Secret attempts by the Board of Deputies to infiltrate the far-right following the Battle of Cable Street have been revealed ahead of the organisations 260th anniversary.
The Board of Deputies have been criticised for advising Jews to stay away from trouble during the Battle of Cable Street in 1935, in which Jewish residents and anti-fascists resisted a march through the East End by Oswald Mosley’s Black Shirts.
However, as the Board celebrates its 260th anniversary, historian Daniel Tilles has revealed that, behind the scenes, the organisation made a daring attempt to infiltrate the far-right at the time.
At the organisation’s Sunday’s plenary meeting, Mr Tilles will tell members how the Board worked to successfully infiltrate a number of antisemitic organisations.
Working in secrecy, Board President Neville Laski established a network of informants and moles, beginning in 1936 when, “by devious means”, he recruited an officer within the British Union of Fascists’ (BUF) headquarters.
‘Captain X’, as he was referred to, passed on details of upcoming Blackshirt meetings to the Board of Deputies, allowing the organisation to plan countermeasures as well as collect the names of BUF members, which were then sent to the police.
Following this success, former Special Branch advisor, Cecil Pavey, under a secret identity, penetrated other groups of Britain’s radical-right on behalf of the Board of Deputies. One of the biggest successes for the Board was when Pavey integrated himself into the Nordic League, a pro-Nazi, anti-Jewish body headed by the Conservative MP Archibald Ramsey.
Thank you for helping to make Jewish News the leading source of news and opinion for the UK Jewish community. Today we're asking for your invaluable help to continue putting our community first in everything we do.
Unlike other Jewish media, we do not charge for content. That won’t change. Because we are free, we rely on advertising to cover our costs. This vital lifeline, which has dropped in recent years, has fallen further due to coronavirus.
For as little as £5 a month you can help sustain the vital work we do in celebrating and standing up for Jewish life in Britain.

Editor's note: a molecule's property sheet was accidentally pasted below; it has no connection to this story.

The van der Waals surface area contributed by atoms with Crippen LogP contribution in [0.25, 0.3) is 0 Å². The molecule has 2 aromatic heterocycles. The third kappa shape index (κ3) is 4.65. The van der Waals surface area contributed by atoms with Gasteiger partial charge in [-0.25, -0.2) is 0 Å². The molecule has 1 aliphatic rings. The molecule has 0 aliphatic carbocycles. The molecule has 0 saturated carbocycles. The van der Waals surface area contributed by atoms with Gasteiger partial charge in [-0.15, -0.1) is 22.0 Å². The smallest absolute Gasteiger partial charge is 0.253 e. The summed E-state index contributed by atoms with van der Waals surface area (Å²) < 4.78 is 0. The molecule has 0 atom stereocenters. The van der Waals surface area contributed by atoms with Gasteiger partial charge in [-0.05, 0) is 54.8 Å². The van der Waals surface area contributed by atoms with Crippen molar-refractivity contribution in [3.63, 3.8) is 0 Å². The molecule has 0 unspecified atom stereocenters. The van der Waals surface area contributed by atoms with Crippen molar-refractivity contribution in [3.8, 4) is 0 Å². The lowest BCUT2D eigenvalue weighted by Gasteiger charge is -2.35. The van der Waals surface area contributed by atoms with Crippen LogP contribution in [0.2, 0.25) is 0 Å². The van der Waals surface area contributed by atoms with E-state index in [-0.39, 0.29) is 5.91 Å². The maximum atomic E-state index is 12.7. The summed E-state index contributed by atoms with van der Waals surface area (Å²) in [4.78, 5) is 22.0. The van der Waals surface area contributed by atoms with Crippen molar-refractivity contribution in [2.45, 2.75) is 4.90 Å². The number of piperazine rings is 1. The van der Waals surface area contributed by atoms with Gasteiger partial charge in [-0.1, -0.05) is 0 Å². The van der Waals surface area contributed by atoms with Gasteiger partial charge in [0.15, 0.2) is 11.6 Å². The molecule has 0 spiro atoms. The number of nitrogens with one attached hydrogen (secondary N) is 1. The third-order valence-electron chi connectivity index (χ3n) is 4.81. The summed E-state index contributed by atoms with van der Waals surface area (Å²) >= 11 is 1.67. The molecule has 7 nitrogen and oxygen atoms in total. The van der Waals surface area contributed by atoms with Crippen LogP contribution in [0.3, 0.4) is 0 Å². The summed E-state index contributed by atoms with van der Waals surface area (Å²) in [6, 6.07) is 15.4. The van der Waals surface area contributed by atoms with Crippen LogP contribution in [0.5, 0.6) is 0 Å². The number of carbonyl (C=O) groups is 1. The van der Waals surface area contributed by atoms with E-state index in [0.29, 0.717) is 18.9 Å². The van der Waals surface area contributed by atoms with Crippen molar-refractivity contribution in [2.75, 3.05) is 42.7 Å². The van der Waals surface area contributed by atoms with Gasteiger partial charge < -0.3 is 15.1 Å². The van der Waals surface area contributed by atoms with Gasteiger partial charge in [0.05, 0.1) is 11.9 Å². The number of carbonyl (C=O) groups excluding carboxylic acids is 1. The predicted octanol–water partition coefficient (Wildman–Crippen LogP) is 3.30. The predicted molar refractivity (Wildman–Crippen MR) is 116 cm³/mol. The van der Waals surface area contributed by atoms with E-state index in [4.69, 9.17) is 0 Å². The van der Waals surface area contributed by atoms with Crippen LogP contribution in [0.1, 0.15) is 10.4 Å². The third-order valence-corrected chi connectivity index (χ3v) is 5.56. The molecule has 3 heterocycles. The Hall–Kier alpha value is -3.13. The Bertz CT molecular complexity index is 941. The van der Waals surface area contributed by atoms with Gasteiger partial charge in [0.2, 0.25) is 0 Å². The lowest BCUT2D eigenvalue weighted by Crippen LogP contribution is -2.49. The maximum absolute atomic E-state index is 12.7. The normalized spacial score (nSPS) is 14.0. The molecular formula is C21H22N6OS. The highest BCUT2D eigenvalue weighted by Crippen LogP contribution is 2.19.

Jewish News holds our community together and keeps us connected. Like a synagogue, it’s where people turn to feel part of something bigger. It also proudly shows the rest of Britain the vibrancy and rich culture of modern Jewish life.
You can make a quick and easy one-off or monthly contribution of £5, £10, £20 or any other sum you’re comfortable with.
100% of your donation will help us continue celebrating our community, in all its dynamic diversity...
Being a community platform means so much more than producing a newspaper and website. One of our proudest roles is media partnering with our invaluable charities to amplify the outstanding work they do to help us all.
There’s no shortage of oys in the world but Jewish News takes every opportunity to celebrate the joys too, through projects like Night of Heroes, 40 Under 40 and other compelling countdowns that make the community kvell with pride.
In the first collaboration between media outlets from different faiths, Jewish News worked with British Muslim TV and Church Times to produce a list of young activists leading the way on interfaith understanding.
Royal Mail issued a stamp honouring Holocaust hero Sir Nicholas Winton after a Jewish News campaign attracted more than 100,000 backers. Jewish News also produces special editions of the paper highlighting pressing issues including mental health and Holocaust remembrance.
In an age when news is readily accessible, Jewish News provides high-quality content free online and offline, removing any financial barriers to connecting people.
Voice of our community to wider society
The Jewish News team regularly appears on TV, radio and on the pages of the national press to comment on stories about the Jewish community. Easy access to the paper on the streets of London also means Jewish News provides an invaluable window into the community for the country at large.
We hope you agree all this is worth preserving.